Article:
Saturday, January 18, 2014

All Things Big and Small

Jesus it's been awhile since I've written anything here.  Oh well, let's get this underway.  I want to talk about the importance and need of both Indie and AAA studios.

I know a lot of people want to shit on both of these types of games, but just hear me out.  I get that to some, indie games can come off as pretentious or as non-games, and that some AAA games are simply akin to popcorn films, but why do we say these like they're bad things?  After all, would cinema be better off without your Die Hard's, Rambo's or even your Godfather's?  It takes all kinds to build a medium.

First up, let's talk about the positives of indie games.  Indie games are where you will see some of the most unique game ideas ever.  The premise for Portal came from a small team's project called Narbacular Drop.  Indie games don't have the same boundaries that AAA games have, due to fewer expectations and fewer restrictions from Publishers, Shareholders, and the like.

Indie games are useful not only for the unique genres and gameplay mechanics, but often, indie games handle more intricate and nuanced subjects.  Where they fail though, is that some of these games that tackle heavy issues, don't have a good game surrounding it.  It acts more like an interactive experience that focuses strictly on the narrative, at the expense of everything else.  This would be your games like Dear Esther, and the Stanley Parable.  I love the Stanley Parable, but there are times where you wish that this content was in something with more meat on it.

On the flip side, you have your AAA games.  The games that can cram content onto a disk.  In this context, content isn't just "stuff to do", it can be music, graphics, physics, etc.  There's just a certain level of polish and shine you get with most AAA games.  Assassin's Creed II had a great city to explore.  It was alive, large, and overall fun to explore.  These games are what push the mainstream.  If you want to get a point across, this would be the size you wish you could reach.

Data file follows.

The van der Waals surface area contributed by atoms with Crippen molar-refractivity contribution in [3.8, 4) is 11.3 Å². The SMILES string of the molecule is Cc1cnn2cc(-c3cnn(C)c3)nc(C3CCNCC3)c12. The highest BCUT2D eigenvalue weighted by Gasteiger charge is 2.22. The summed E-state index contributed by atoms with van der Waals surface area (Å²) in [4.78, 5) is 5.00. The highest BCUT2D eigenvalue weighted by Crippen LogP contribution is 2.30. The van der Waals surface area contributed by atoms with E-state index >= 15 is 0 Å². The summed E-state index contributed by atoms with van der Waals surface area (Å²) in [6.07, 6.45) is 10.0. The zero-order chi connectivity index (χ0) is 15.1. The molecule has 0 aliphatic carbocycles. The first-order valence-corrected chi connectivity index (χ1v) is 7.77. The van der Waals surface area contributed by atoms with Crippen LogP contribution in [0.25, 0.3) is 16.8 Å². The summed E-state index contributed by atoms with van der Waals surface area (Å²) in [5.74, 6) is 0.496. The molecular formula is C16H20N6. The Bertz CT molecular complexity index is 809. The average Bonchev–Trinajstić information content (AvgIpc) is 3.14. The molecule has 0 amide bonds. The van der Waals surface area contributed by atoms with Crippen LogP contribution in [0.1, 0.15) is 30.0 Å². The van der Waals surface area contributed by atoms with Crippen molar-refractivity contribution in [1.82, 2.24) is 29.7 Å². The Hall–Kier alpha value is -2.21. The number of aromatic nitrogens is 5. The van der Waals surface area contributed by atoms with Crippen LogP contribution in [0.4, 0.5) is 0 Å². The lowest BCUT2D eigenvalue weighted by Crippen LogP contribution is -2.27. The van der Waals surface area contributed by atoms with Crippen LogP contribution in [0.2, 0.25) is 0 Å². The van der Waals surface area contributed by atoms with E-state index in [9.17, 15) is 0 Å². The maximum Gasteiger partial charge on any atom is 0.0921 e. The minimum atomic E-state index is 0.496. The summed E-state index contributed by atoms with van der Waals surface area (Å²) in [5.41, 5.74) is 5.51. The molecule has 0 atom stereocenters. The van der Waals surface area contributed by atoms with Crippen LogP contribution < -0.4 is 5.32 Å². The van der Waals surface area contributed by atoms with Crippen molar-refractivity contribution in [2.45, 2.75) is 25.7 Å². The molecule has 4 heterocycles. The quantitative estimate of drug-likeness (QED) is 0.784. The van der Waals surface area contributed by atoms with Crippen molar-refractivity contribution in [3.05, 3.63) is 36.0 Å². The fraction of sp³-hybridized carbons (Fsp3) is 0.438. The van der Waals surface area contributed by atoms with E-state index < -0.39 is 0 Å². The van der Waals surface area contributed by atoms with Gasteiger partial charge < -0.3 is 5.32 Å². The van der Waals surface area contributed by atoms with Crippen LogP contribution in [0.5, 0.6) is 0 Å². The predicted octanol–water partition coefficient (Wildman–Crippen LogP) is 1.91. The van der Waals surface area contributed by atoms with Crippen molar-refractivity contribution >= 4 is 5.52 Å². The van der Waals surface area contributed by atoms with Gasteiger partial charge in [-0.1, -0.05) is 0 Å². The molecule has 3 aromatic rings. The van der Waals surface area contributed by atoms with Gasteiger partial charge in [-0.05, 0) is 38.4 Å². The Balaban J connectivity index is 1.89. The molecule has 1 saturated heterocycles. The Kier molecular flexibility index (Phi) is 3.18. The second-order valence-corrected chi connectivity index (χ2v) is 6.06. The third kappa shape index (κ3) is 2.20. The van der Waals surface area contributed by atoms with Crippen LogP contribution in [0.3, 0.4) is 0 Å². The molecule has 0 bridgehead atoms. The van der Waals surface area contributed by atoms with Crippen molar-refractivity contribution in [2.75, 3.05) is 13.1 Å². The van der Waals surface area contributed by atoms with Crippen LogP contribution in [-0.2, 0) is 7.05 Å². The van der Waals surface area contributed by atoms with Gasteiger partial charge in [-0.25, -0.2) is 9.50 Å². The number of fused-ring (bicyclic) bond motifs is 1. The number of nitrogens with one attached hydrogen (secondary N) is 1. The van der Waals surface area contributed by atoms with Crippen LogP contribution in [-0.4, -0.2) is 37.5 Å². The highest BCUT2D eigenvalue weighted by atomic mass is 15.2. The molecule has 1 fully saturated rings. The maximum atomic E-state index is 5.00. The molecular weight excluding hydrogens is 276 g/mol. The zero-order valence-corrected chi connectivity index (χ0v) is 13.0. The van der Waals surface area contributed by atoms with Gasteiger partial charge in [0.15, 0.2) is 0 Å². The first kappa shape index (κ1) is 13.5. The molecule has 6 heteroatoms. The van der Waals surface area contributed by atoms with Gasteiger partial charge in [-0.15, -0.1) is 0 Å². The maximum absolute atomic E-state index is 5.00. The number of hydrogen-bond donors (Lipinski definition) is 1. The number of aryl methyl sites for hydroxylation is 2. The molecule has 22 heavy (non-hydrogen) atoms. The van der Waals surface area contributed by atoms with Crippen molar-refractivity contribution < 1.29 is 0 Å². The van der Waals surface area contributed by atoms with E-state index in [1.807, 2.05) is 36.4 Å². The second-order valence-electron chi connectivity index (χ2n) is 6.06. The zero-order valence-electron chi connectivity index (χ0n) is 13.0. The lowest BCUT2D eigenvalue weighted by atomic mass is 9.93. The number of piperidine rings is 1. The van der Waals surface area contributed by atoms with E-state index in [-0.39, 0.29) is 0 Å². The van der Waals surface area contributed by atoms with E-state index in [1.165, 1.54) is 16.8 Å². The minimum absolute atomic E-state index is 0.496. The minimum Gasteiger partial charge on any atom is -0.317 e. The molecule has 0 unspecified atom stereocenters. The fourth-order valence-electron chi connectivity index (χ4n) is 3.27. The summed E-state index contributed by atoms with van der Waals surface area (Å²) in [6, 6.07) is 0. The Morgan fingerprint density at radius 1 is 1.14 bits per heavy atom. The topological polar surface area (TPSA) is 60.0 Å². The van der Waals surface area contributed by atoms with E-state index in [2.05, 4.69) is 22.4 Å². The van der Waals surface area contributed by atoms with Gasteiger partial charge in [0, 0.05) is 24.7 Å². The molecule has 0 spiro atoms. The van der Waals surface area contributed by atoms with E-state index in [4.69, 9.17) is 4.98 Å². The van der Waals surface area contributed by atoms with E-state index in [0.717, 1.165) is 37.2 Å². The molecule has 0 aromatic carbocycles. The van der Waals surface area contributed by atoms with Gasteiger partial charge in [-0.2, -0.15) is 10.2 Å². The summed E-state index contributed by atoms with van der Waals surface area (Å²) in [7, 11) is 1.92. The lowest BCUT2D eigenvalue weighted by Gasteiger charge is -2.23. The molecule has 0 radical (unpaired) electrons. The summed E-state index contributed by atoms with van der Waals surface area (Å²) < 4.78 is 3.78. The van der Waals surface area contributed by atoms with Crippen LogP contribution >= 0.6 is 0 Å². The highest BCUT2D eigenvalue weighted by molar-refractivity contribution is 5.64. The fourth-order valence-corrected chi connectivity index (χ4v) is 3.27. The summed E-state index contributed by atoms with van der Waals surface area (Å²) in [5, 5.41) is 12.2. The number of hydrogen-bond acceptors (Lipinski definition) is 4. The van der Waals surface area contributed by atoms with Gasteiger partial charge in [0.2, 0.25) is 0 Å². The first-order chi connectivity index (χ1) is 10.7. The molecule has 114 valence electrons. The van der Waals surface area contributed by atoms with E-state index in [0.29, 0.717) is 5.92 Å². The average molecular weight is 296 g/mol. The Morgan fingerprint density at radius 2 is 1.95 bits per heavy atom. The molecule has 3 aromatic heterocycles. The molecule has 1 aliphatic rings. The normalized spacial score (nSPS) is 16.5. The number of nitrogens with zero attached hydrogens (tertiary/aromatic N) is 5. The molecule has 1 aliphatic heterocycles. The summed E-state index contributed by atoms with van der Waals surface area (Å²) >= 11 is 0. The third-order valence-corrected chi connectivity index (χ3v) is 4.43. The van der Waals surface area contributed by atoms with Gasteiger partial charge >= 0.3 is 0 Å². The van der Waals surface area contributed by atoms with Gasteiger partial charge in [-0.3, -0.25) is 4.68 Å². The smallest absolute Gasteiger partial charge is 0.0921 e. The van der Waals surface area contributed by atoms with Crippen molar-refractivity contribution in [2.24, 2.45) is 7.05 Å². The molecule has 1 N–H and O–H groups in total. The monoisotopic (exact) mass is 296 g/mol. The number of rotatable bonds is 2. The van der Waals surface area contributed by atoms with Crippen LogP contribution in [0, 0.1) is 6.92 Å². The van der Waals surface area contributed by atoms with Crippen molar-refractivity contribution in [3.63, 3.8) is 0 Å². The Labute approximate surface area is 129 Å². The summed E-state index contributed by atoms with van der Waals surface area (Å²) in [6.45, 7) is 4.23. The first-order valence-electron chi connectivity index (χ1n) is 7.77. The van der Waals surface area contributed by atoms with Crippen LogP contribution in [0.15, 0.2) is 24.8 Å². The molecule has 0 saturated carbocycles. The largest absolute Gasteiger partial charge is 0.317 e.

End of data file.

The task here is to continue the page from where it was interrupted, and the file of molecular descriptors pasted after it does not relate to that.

I'd love for these two things to co-mingle. I'd love to see a game with the moral and discussion about freedom of choice, like a Stanley Parable, but frame it inside something substantial.  The question of free will could easily be a subplot in any major game.  You could say that the David Cage games might fall into this category, with Indigo Prophecy and Heavy Rain.  Those games though, suffered from similar effects.  They were close to being great, but Heavy Rain was mostly an interactive cut-scene with many Quick Time Events.

For an example that does this right: Spec Ops: The Line.

Advanced warning, I haven't played this game personally, and I'm going off second hand information from various places.

We good?


It handles the reality of war, and actually made people feel bad for what they were doing.  The game carried weight with it, while being a major release, within the Spec Ops franchise.  Granted, Spec Ops isn't the most popular of IP's in the world, but it's been around awhile.  It's a First Person Shooter, a genre that's been saturated with Power Fantasy, a definitive foreign bad guy, and bombastic set pieces over the last few years.  You could even say that the modern War FPS genre is oversaturated of late, with Annual Call of Duty releases, Battlefield coming out every other years, and then games like Medal of Honor clinging to the sides.  So, it's a popular genre that ended up telling an impactful story, which surprised the hell out of a lot of people.


Are you...


A Pattern


Now, I know I'm picking on Call of Duty and Battlefield with these images, but it proves the point that this is a populated market, and most games within it are seen as interchangeable for the most part, which again, made Spec Ops the Line so surprising to people, because they just expected another Call of Duty/Battlefield-esque First person Shooter, from a smaller studio, that was going to be mediocre.